When you’re deciding whether Medicare Advantage is the right fit for your health and financial goals, you may benefit from learning about the different types of plans that are offered. There are a few different types, including HMO, PPO, PFFS, and SNP. We’ll also offer a comparison of HMO vs. PPO, the two most common plan types.
Health Maintenance Organization (HMO)
A Medicare HMO is a type of Medicare Advantage plan that offers coverage through a network of providers, as well as an out-of-pocket maximum. This is a popular plan type because of the convenience of having all of your providers in a single network, as well as a cap on how much money you will pay out-of-pocket. Because you must stay within your network to stay covered, many HMO plans will have you select a primary care physician. Most HMO plans offer prescription drug coverage and require you to get a referral to see a specialist. You will always be covered in an emergency, even if you are outside of your network.
Preferred Provider Organizations (PPO)
A Medicare PPO is a Medicare Advantage plan that offers coverage for healthcare providers and services both in- and out-of-network. Because you don’t need to visit a doctor or provider within your network, you do not need to choose a primary care physician or have a referral to see a specialist. It’s typically more cost effective to see a preferred in-network provider, but you can still visit an out-of-network provider for a higher cost, as long as the provider accepts Medicare. Most PPO plans include prescription drug coverage, and you are always covered in case of an emergency.
Private Fee-for-Service (PFFS)
Medicare PFFS is a Medicare Advantage plan. These plans determine how much you pay for each service. Providers can choose whether they will accept your PFFS plan’s terms on a visit-to-visit basis so when you visit a hospital, physician, or specialist, it’s important to confirm they will accept your plan’s terms prior to each visit. Because you can go to any Medicare-approved provider, you don’t need to select a primary physician or get a referral to see a specialist. You will always be covered in case of an emergency.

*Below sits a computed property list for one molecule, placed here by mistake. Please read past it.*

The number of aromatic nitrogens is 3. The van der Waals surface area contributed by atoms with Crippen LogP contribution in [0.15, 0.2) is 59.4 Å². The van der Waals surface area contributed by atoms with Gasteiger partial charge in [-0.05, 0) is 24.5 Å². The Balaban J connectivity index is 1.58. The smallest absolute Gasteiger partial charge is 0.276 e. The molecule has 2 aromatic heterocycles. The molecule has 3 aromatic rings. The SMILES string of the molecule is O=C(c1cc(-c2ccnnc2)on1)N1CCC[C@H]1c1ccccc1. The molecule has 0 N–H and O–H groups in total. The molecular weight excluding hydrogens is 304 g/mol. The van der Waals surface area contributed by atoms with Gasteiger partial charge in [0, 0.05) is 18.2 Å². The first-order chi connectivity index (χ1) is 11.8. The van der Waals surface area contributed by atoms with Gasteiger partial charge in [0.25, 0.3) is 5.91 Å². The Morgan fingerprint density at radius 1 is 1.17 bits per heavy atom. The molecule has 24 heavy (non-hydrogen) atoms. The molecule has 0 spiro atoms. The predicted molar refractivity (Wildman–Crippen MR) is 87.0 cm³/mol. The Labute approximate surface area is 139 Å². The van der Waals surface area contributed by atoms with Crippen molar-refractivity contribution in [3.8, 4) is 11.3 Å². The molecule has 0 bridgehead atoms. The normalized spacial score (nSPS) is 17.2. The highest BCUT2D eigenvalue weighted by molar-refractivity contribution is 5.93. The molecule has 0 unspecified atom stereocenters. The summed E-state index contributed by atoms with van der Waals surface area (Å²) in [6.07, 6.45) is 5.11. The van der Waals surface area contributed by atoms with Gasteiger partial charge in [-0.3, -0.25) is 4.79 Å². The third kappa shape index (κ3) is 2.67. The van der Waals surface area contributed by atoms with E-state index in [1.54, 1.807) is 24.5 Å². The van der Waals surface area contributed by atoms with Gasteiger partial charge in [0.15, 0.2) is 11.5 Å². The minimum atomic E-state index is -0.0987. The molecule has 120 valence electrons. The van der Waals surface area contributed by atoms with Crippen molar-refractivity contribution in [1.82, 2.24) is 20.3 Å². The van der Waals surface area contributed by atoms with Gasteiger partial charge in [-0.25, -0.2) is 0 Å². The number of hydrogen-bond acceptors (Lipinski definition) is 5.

Special Needs Plan (SNP)
Medicare Advantage SNPs are only available if you have a special circumstance, disability, or disease. For example, being dual eligible or having End-Stage Renal Disease may qualify you. All Special Needs Plans offer prescription drug coverage. Due to the nature of the plan, most SNPs have a network of specialists that target the specific type of need. In most cases, you will need to select a primary care physician and get a referral to see a specialist.
How do you choose?
There are many factors that go into deciding which Medicare Advantage plan type is for you. Important things to consider include:
- Primary care physician
- Prescription drug coverage
- Referrals for specialists
HMO vs. PPO
Medicare Advantage HMO and PPO plans are the most common plan types. Let’s compare HMO vs. PPO using the metrics for consideration above, including network, primary care physician, prescription drug coverage, referrals for specialists, and cost:
Most HMO Plans…
- Require you to visit doctors and receive services within a set network of providers
- Require you to select a primary care physician.
- Typically provide prescription drug coverage.
- Require a referral from your primary care physician to see a specialist.
- Are generally less expensive with lower deductibles but come with tighter restrictions.
Most PPO Plans…
- Offer flexibility to choose providers in-network or out-of-network.
- Do not require you to select a primary care physician.
- Typically provide prescription drug coverage.
- Do not require referrals from your primary care physician to see a specialist.
- Are generally more expensive but choosing providers in-network keeps costs down.
As for all plans, some HMO or PPO plans may vary slightly in what’s offered or covered, so it’s best to check with the specific plan you are considering before committing.
There are other plan types, but they are significantly less common. Alternative Medicare Advantage plans include:
- Medicare Medical Savings Account (MSA): A high-deductible plan that offers money deposited in a medical savings account. You can use this account to pay for your health services. The amount deposited is often less than the deductible amount, which means you will be paying out-of-pocket until you’ve met your deductible.
- Health Maintenance Organization Point-of-Service (HMO POS): These plans may let you obtain coverage out-of-network for a higher out-of-pocket cost.
Annual Enrollment Period (AEP)
Medicare Annual Enrollment Period runs each year from October 15 to December 7. What is the Annual Enrollment Period vs. Open Enrollment Period?
Initial Enrollment Period (IEP)
Your Initial Enrollment Period generally surrounds your 65th birthday but may occur if you otherwise become eligible for Medicare for the first time.
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Last Updated: October 13, 2023